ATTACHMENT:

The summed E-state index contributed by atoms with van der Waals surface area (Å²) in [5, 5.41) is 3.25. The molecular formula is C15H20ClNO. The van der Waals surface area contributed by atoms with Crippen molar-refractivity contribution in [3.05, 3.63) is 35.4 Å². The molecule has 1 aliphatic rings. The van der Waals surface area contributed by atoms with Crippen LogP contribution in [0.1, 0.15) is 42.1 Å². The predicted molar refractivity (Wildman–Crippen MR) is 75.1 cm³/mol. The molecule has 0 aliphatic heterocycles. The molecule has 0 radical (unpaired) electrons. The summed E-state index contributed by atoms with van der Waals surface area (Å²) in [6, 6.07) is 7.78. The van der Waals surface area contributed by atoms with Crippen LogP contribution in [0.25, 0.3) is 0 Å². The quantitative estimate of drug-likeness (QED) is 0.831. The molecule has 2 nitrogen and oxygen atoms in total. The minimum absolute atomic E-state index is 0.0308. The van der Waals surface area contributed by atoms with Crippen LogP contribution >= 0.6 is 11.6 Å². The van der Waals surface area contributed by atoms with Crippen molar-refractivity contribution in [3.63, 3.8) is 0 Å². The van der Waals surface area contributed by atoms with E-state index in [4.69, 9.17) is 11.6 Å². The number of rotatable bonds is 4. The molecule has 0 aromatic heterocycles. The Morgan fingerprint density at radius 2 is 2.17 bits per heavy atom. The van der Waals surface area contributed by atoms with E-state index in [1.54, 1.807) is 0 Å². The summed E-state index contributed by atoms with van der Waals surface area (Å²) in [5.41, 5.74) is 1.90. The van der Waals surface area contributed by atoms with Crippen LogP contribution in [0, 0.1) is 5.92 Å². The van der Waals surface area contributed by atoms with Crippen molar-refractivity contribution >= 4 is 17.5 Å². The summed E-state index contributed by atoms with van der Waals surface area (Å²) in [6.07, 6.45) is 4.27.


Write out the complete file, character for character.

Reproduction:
The summed E-state index contributed by atoms with van der Waals surface area (Å²) in [5, 5.41) is 3.25. The molecular formula is C15H20ClNO. The van der Waals surface area contributed by atoms with Crippen molar-refractivity contribution in [3.05, 3.63) is 35.4 Å². The molecule has 1 aliphatic rings. The van der Waals surface area contributed by atoms with Crippen LogP contribution in [0.1, 0.15) is 42.1 Å². The predicted molar refractivity (Wildman–Crippen MR) is 75.1 cm³/mol. The molecule has 0 aliphatic heterocycles. The molecule has 0 radical (unpaired) electrons. The summed E-state index contributed by atoms with van der Waals surface area (Å²) in [6, 6.07) is 7.78. The van der Waals surface area contributed by atoms with Crippen LogP contribution in [0.25, 0.3) is 0 Å². The quantitative estimate of drug-likeness (QED) is 0.831. The molecule has 2 nitrogen and oxygen atoms in total. The minimum absolute atomic E-state index is 0.0308. The van der Waals surface area contributed by atoms with Crippen LogP contribution >= 0.6 is 11.6 Å². The van der Waals surface area contributed by atoms with Crippen molar-refractivity contribution in [3.63, 3.8) is 0 Å². The van der Waals surface area contributed by atoms with E-state index in [4.69, 9.17) is 11.6 Å². The number of rotatable bonds is 4. The molecule has 0 aromatic heterocycles. The Morgan fingerprint density at radius 2 is 2.17 bits per heavy atom. The van der Waals surface area contributed by atoms with E-state index in [1.54, 1.807) is 0 Å². The summed E-state index contributed by atoms with van der Waals surface area (Å²) in [5.41, 5.74) is 1.90. The van der Waals surface area contributed by atoms with Crippen LogP contribution in [0, 0.1) is 5.92 Å². The van der Waals surface area contributed by atoms with Crippen molar-refractivity contribution >= 4 is 17.5 Å². The summed E-state index contributed by atoms with van der Waals surface area (Å²) in [6.07, 6.45) is 4.27.